BY JOSH GORE Free Press Staff email@example.com
The roseate spoonbill, a wading bird long enjoyed by birdwatchers, recreational boaters and anglers, appears to be gradually leaving Florida Bay for less salty nesting grounds, according to Audubon researchers. The spoonbill nests during the dry winter and spring months. And because it is especially dependent upon the natural wet summer/dry winter seasonal cycle of the Everglades, the bird has been studied as a key indicator species for the overall health of Florida Bay.
Spoonbills, as well as the other wading birds of Florida Bay and the Everglades, rely on the rainy summer season to fill up freshwater marshes so prey fish will have plenty of space in which to breed. During the dry season, those fish are forced into the ever-dwindling wet areas, creating a smorgasbord for spoonbills while they have nesting chicks to feed. Researchers this past nesting season counted 125 roseate spoonbill nests in Florida Bay and 265 in the inland Everglades. Audubon researchers first began tracking inland nesting four years ago and preliminary data suggests their numbers are rising. A decade ago, the bay contained 546 roseate spoonbill nests, and those numbers have shown an overall decline since 2001. Audubon researchers believe the decline of nesting in the bay can be explained by the advance of more saltwater through the bay and into the Everglades.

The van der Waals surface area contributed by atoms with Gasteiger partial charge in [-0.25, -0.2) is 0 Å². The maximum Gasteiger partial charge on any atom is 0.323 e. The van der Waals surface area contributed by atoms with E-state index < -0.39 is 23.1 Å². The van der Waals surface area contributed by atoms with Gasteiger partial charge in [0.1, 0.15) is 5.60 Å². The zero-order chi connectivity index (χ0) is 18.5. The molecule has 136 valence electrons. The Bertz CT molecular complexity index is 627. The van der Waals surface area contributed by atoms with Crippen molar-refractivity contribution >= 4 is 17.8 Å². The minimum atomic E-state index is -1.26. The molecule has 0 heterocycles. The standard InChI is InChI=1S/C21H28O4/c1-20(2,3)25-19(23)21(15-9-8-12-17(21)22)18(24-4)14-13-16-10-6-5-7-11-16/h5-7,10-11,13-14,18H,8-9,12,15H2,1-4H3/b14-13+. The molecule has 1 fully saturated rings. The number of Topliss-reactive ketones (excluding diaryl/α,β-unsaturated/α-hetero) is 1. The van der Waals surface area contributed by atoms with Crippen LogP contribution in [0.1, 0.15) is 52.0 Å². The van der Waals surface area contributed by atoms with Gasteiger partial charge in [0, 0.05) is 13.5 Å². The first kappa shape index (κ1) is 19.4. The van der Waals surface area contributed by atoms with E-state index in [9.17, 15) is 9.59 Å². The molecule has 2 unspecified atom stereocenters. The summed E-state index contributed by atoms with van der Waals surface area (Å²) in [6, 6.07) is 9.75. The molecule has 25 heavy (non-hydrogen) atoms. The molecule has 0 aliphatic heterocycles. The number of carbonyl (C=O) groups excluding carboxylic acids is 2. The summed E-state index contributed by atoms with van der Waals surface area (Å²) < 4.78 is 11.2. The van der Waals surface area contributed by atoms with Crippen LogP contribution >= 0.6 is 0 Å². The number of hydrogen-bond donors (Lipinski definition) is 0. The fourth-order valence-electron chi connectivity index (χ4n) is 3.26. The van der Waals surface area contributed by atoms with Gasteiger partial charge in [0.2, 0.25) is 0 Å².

“Whether or not you believe in climate change, you cannot argue with rising sea levels,” said Audubon biologist Peter Frezza. Counting the nests is a process that takes months for researchers, says Heather Rafferty, a Audubon biologist. “We try to get in and out as fast as possible, usually between 15 and 30 minutes,” she said. “The goal is to minimize the disturbance.” The counting took place from November into May. This year’s numbers are quite similar to last year’s figures, which researchers say indicate that the previous season’s data wasn’t a fluke. “We are continuing to see a trend in these low nesting numbers,” Frezza said. “At best, we are surmising the birds are transitioning.” Frezza said
Audubon’s Tavernier Science Center has begun analyzing water levels from the Gulf of Mexico as well as the ocean.“You can blame the gulf and the Atlantic Ocean,” he said. “There is a correlation with high water in Florida Bay.